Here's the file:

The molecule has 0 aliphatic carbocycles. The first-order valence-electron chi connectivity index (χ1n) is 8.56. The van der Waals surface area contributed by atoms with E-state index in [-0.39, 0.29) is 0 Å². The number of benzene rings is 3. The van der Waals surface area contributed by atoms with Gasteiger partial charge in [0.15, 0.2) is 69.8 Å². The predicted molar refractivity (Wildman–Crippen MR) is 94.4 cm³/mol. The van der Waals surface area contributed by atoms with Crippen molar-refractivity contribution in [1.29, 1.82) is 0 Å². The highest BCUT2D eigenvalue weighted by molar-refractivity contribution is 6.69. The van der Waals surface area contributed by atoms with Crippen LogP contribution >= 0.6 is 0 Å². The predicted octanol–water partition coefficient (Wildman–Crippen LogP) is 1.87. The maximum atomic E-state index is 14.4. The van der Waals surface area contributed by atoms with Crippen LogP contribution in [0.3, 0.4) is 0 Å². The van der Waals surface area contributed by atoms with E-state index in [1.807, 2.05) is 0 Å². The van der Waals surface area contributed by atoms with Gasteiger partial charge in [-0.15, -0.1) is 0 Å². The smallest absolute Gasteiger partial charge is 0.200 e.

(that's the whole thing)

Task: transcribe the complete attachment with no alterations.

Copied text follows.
The molecule has 0 aliphatic carbocycles. The first-order valence-electron chi connectivity index (χ1n) is 8.56. The van der Waals surface area contributed by atoms with E-state index in [-0.39, 0.29) is 0 Å². The number of benzene rings is 3. The van der Waals surface area contributed by atoms with Gasteiger partial charge in [0.15, 0.2) is 69.8 Å². The predicted molar refractivity (Wildman–Crippen MR) is 94.4 cm³/mol. The van der Waals surface area contributed by atoms with Crippen molar-refractivity contribution in [1.29, 1.82) is 0 Å². The highest BCUT2D eigenvalue weighted by molar-refractivity contribution is 6.69. The van der Waals surface area contributed by atoms with Crippen LogP contribution >= 0.6 is 0 Å². The predicted octanol–water partition coefficient (Wildman–Crippen LogP) is 1.87. The maximum atomic E-state index is 14.4. The van der Waals surface area contributed by atoms with Crippen LogP contribution in [0.3, 0.4) is 0 Å². The van der Waals surface area contributed by atoms with E-state index in [1.807, 2.05) is 0 Å². The van der Waals surface area contributed by atoms with Gasteiger partial charge in [-0.15, -0.1) is 0 Å². The smallest absolute Gasteiger partial charge is 0.200 e.